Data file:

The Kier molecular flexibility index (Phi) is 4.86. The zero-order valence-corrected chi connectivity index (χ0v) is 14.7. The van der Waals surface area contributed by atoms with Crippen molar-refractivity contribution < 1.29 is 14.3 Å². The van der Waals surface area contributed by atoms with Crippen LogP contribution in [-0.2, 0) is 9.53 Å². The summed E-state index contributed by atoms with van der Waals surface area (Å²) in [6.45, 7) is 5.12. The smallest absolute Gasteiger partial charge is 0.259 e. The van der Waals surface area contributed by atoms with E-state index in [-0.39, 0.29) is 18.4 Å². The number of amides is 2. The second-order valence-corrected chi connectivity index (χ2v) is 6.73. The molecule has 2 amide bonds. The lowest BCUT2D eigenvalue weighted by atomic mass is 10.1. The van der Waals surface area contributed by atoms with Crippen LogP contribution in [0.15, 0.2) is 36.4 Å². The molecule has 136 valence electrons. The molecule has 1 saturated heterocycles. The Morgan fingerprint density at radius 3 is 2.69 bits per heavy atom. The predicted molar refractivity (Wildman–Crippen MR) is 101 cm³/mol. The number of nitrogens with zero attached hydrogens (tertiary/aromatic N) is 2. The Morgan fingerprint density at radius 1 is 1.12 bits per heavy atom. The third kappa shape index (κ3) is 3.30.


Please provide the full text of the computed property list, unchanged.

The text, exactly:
The Kier molecular flexibility index (Phi) is 4.86. The zero-order valence-corrected chi connectivity index (χ0v) is 14.7. The van der Waals surface area contributed by atoms with Crippen molar-refractivity contribution < 1.29 is 14.3 Å². The van der Waals surface area contributed by atoms with Crippen LogP contribution in [-0.2, 0) is 9.53 Å². The summed E-state index contributed by atoms with van der Waals surface area (Å²) in [6.45, 7) is 5.12. The smallest absolute Gasteiger partial charge is 0.259 e. The van der Waals surface area contributed by atoms with E-state index in [-0.39, 0.29) is 18.4 Å². The number of amides is 2. The second-order valence-corrected chi connectivity index (χ2v) is 6.73. The molecule has 2 amide bonds. The lowest BCUT2D eigenvalue weighted by atomic mass is 10.1. The van der Waals surface area contributed by atoms with Crippen LogP contribution in [0.15, 0.2) is 36.4 Å². The molecule has 136 valence electrons. The molecule has 1 saturated heterocycles. The Morgan fingerprint density at radius 3 is 2.69 bits per heavy atom. The predicted molar refractivity (Wildman–Crippen MR) is 101 cm³/mol. The number of nitrogens with zero attached hydrogens (tertiary/aromatic N) is 2. The Morgan fingerprint density at radius 1 is 1.12 bits per heavy atom. The third kappa shape index (κ3) is 3.30.